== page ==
By coupling an objective statement with a string of subjective statements, a speaker gives an impression of credibility to an opinion that’s no more substantial than his choice of salad dressing.
Statements that assert facts might be objective or subjective, and of course they may be true or false.
Media messages are frequently presented to you as Mostly Dead, when they could just as easily be framed as Slightly Alive.
Here is a simple, common, powerful way a message-bearer can bias the recipient without even deviating from objectivity.
I am not convinced God is interested in participating in American politics.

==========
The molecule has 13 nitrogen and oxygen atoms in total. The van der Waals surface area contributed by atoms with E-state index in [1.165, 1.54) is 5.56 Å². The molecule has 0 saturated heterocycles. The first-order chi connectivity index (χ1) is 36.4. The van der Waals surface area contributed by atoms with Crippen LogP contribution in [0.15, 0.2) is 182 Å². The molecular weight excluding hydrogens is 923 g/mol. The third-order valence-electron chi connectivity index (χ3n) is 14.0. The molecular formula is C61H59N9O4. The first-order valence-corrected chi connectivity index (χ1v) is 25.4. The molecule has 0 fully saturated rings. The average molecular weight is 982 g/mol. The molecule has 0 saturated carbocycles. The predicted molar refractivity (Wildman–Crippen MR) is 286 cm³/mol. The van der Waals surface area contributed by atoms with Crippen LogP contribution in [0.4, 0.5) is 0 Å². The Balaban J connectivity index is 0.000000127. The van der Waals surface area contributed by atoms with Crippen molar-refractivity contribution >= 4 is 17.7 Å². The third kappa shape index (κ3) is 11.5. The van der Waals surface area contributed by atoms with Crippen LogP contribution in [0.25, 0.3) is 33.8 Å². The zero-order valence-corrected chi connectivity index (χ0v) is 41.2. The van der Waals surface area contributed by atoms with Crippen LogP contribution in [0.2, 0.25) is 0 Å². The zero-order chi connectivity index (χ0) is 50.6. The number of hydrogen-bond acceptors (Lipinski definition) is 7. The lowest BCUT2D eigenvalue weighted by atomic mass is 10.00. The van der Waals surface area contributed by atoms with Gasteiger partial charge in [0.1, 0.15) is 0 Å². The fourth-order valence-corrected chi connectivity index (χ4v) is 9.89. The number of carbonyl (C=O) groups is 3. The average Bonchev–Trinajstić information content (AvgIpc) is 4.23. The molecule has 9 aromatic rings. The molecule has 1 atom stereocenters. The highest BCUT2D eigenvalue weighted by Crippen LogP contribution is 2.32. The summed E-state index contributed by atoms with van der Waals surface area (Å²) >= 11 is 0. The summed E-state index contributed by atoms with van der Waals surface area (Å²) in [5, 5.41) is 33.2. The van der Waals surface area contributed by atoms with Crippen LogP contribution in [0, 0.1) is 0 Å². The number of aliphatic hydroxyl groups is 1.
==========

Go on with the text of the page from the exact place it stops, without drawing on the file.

Forget recycling the package: buying stuff through the mail is unsustainable.
What you think you heard is often different from what was actually said.
I recently opined that the Republican Party should distance itself from Donald Trump and the radical right as quickly and as far as possible, as the only chance of preserving their party with anything like respectability. I have changed my mind. I think it is too late. Here is a new suggestion: Abandonment. Abandon the Republican…
For practice, let’s apply the logical analysis I described in post 1.1 Truth Value vs Truth to Mitt Romney’s famous “47%” speech. (The transcript appears at the bottom of this post.) In September 2012, when he was running for President against incumbent Barack Obama, Romney spoke at a private fundraising event in Boca Raton, Florida. Among other things,…
No, Trump is not Hitler. But then, in 1932, Hitler wasn’t Hitler either.